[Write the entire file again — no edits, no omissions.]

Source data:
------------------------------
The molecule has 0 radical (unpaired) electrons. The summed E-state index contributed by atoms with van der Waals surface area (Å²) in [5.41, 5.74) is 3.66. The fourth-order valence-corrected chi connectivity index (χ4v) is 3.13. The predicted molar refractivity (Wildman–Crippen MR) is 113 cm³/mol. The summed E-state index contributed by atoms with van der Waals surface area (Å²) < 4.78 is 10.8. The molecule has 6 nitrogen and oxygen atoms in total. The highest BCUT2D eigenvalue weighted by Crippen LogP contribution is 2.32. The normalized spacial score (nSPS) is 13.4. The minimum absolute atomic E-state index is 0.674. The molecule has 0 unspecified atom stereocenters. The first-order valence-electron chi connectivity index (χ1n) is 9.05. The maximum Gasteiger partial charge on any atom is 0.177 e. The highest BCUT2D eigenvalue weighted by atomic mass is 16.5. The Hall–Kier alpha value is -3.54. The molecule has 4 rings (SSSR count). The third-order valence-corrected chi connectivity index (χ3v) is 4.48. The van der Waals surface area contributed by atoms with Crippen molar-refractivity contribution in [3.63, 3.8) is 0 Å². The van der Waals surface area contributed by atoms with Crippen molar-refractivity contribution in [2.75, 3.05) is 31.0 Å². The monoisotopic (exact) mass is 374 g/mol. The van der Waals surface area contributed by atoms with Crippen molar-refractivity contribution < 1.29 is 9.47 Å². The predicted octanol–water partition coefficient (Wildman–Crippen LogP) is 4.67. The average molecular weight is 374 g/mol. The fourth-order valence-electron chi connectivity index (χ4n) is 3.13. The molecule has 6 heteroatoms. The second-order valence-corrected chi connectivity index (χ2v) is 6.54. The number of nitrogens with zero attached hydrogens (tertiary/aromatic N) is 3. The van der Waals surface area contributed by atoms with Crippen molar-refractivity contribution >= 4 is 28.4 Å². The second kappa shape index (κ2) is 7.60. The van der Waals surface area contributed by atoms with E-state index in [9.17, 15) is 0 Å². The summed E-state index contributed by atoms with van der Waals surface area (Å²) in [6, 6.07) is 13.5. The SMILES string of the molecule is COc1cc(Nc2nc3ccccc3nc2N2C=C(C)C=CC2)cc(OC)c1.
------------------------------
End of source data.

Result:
The molecule has 0 radical (unpaired) electrons. The summed E-state index contributed by atoms with van der Waals surface area (Å²) in [5.41, 5.74) is 3.66. The fourth-order valence-corrected chi connectivity index (χ4v) is 3.13. The predicted molar refractivity (Wildman–Crippen MR) is 113 cm³/mol. The summed E-state index contributed by atoms with van der Waals surface area (Å²) < 4.78 is 10.8. The molecule has 6 nitrogen and oxygen atoms in total. The highest BCUT2D eigenvalue weighted by Crippen LogP contribution is 2.32. The normalized spacial score (nSPS) is 13.4. The minimum absolute atomic E-state index is 0.674. The molecule has 0 unspecified atom stereocenters. The first-order valence-electron chi connectivity index (χ1n) is 9.05. The maximum Gasteiger partial charge on any atom is 0.177 e. The highest BCUT2D eigenvalue weighted by atomic mass is 16.5. The Hall–Kier alpha value is -3.54. The molecule has 4 rings (SSSR count). The third-order valence-corrected chi connectivity index (χ3v) is 4.48. The van der Waals surface area contributed by atoms with Crippen molar-refractivity contribution in [3.63, 3.8) is 0 Å². The van der Waals surface area contributed by atoms with Crippen molar-refractivity contribution in [2.75, 3.05) is 31.0 Å². The monoisotopic (exact) mass is 374 g/mol. The van der Waals surface area contributed by atoms with Crippen molar-refractivity contribution < 1.29 is 9.47 Å². The predicted octanol–water partition coefficient (Wildman–Crippen LogP) is 4.67. The average molecular weight is 374 g/mol. The fourth-order valence-electron chi connectivity index (χ4n) is 3.13. The molecule has 6 heteroatoms. The second-order valence-corrected chi connectivity index (χ2v) is 6.54. The number of nitrogens with zero attached hydrogens (tertiary/aromatic N) is 3. The van der Waals surface area contributed by atoms with Crippen molar-refractivity contribution >= 4 is 28.4 Å². The second kappa shape index (κ2) is 7.60. The van der Waals surface area contributed by atoms with E-state index in [9.17, 15) is 0 Å². The summed E-state index contributed by atoms with van der Waals surface area (Å²) in [6, 6.07) is 13.5. The SMILES string of the molecule is COc1cc(Nc2nc3ccccc3nc2N2C=C(C)C=CC2)cc(OC)c1.